Wednesday, February 17, 2016

NJDEP and Dems grapple in a rematch over flooding rules

Flooded streets early Sunday, Jan. 24, 2016, in Sea Isle City, N.J. (AP Photo/Mel Evans)

A second showdown between Democrats in the state Legislature and the Department of Environmental Protection is brewing in the ongoing battle over proposed changes to flood hazard control rules, David Giambusso reports in Politico New Jersey

During the last session, the Senate and Assembly approved a "legislative veto" that marked the first step in preventing the DEP from relaxing certain restrictions for development near certain waterways. The DEP had 30 days to either address the Legislature's concerns or ignore them. They chose the latter and now the Legislature must vote again to prevent the agency's new rules from being enacted.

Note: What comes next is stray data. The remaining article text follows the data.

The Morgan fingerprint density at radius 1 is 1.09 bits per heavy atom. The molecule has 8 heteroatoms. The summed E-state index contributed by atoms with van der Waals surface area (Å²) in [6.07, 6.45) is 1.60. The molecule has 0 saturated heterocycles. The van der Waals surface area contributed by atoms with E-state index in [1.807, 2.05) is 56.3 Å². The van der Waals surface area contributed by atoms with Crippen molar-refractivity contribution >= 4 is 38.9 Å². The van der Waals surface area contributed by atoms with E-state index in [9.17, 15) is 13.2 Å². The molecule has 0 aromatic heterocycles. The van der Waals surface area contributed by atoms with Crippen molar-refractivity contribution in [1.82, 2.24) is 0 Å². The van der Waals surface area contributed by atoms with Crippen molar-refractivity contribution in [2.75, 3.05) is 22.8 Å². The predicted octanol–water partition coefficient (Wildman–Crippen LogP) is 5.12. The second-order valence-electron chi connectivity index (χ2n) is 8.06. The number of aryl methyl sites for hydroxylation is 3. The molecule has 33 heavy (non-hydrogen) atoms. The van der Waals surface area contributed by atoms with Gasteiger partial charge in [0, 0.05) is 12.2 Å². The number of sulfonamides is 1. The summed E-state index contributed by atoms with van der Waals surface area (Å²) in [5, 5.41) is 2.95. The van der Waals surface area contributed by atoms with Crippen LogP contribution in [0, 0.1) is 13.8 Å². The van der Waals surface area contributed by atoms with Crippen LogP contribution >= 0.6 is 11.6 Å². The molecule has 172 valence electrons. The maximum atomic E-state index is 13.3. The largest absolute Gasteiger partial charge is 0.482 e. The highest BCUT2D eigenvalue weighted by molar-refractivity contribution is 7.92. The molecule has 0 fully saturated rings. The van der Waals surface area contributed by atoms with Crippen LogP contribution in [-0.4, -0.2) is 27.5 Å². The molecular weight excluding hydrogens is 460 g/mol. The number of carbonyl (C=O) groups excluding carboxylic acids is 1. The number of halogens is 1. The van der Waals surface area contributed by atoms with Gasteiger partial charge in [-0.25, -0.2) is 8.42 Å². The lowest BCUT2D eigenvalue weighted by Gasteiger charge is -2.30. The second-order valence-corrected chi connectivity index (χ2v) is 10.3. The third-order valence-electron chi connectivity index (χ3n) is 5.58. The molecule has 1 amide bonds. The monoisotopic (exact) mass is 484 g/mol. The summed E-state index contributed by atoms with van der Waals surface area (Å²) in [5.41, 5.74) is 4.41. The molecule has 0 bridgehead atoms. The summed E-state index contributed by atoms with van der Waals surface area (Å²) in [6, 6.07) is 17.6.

The DEP proposed the rules change as a much-needed streamlining of regulations it maintains eliminates red tape while still providing for the protection of the waterways. Democrats in Trenton and environmental advocates say the rules change is a giveaway to developers that will compromise the streams and exacerbate an already chronic flooding problem in New Jersey.

The legislative veto requires only a simple majority so it should be an easy sell for state Sen. Ray Lesniak and Assemblyman John McKeon who sponsored the first resolutions in their respective chambers. But in an interview, Lesniak said he expected the DEP to ignore even the second vote, and anticipates a court battle over the regulations.

"Since they totally ignored the first one, when we do the second one, I expect them to totally avoid it again," said Lesniak, a Democrat from Union County. "I will monitor any permits that may be issued ... and go to court to stop each and every one of them.

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